When things get too big . . .

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This blog posting by former Google employee Steve Lacy, What Larry Page really needs to do to return Google to its startup roots, suggests some of the challenges of growth.  Google of course has done great things, but is the business stretching on the edge of its scale and growth?  He writes:

Google Scale” is a myth.

Yes, I said it.

Google Search (the product) requires vast resources.  Almost nothing else does, and yet is constrained and forced to run “at Google scale” when it’s completely unnecessary.

Giving engineers the freedom to think & design out of the box with respect to infrastructure and systems means you’ll be more efficient in the long run.  Providing reliable platforms and data centers means you’ll have less redundancy, and be more efficient.

Given that a single machine can easily have 64GB of RAM, 10TB of disk, and 8 CPUs, it’s amazing that any product launch needs more than just a couple of that class of machine.  Let engineers push the boundaries, make mistakes, and run on the edge.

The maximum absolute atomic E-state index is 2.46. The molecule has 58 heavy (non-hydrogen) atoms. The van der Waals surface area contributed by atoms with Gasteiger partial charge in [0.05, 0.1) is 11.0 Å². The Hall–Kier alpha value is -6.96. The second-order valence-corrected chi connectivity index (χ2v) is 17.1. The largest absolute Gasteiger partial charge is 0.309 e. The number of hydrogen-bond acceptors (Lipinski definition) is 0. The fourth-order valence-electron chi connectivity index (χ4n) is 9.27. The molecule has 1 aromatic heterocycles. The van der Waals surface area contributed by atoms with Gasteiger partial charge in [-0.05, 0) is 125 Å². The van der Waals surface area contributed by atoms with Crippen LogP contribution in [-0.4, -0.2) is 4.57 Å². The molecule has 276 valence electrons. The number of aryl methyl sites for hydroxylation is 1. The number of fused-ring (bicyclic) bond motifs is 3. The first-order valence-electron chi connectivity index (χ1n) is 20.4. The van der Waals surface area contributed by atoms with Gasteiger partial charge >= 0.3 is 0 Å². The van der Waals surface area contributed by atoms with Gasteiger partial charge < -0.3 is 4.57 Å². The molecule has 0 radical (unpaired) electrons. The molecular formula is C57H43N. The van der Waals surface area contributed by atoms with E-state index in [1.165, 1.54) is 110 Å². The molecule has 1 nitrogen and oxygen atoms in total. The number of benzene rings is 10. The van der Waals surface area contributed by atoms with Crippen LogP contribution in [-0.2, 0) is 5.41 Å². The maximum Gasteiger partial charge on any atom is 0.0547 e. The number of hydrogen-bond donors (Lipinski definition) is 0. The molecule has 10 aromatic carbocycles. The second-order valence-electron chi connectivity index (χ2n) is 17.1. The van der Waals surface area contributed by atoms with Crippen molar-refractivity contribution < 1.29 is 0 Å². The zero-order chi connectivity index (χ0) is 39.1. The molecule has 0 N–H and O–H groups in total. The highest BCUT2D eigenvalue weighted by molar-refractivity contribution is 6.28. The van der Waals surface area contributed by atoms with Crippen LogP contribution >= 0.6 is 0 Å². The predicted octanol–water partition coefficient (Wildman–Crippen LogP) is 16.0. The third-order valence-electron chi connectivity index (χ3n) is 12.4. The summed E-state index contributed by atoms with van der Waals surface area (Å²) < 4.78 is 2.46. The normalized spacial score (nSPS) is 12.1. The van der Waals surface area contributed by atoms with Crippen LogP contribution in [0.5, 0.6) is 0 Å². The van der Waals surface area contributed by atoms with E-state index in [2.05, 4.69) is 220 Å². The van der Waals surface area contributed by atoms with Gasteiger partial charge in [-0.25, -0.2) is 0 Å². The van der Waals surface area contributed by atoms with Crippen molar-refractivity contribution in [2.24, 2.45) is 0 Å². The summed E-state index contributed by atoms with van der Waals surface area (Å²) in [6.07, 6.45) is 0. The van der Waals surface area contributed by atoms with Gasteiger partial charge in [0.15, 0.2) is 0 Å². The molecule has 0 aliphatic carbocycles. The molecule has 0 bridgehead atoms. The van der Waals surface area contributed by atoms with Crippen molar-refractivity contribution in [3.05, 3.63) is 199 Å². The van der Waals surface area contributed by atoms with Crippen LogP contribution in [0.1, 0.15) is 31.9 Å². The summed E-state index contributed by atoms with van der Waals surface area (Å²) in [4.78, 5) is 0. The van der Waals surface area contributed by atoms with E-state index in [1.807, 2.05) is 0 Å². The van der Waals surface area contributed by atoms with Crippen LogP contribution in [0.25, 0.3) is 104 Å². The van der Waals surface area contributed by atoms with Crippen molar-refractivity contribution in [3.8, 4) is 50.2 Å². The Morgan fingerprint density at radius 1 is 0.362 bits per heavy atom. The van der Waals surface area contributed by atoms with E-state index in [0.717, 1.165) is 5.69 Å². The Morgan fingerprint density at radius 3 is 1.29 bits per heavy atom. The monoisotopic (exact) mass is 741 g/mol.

A small system that falls down under load is a huge success

A large system that’s wasting resources and has only a few users is a huge failure.

The intrinsic strength of large businesses — the ability to deploy huge amounts of capital in massive projects — can also create limits, barriers and of course opportunities for nimble, agile and resourceful smaller businesses and entrepreneurs.

I’m not saying one way is right and the other is wrong.  You simply aren’t going to be able to design and build a multi-billion dollar project without the capital, depth and resources of a larger organization. But if you are small, you can count your blessings, as well.  It doesn’t hurt to think big — yet still be not be too large.

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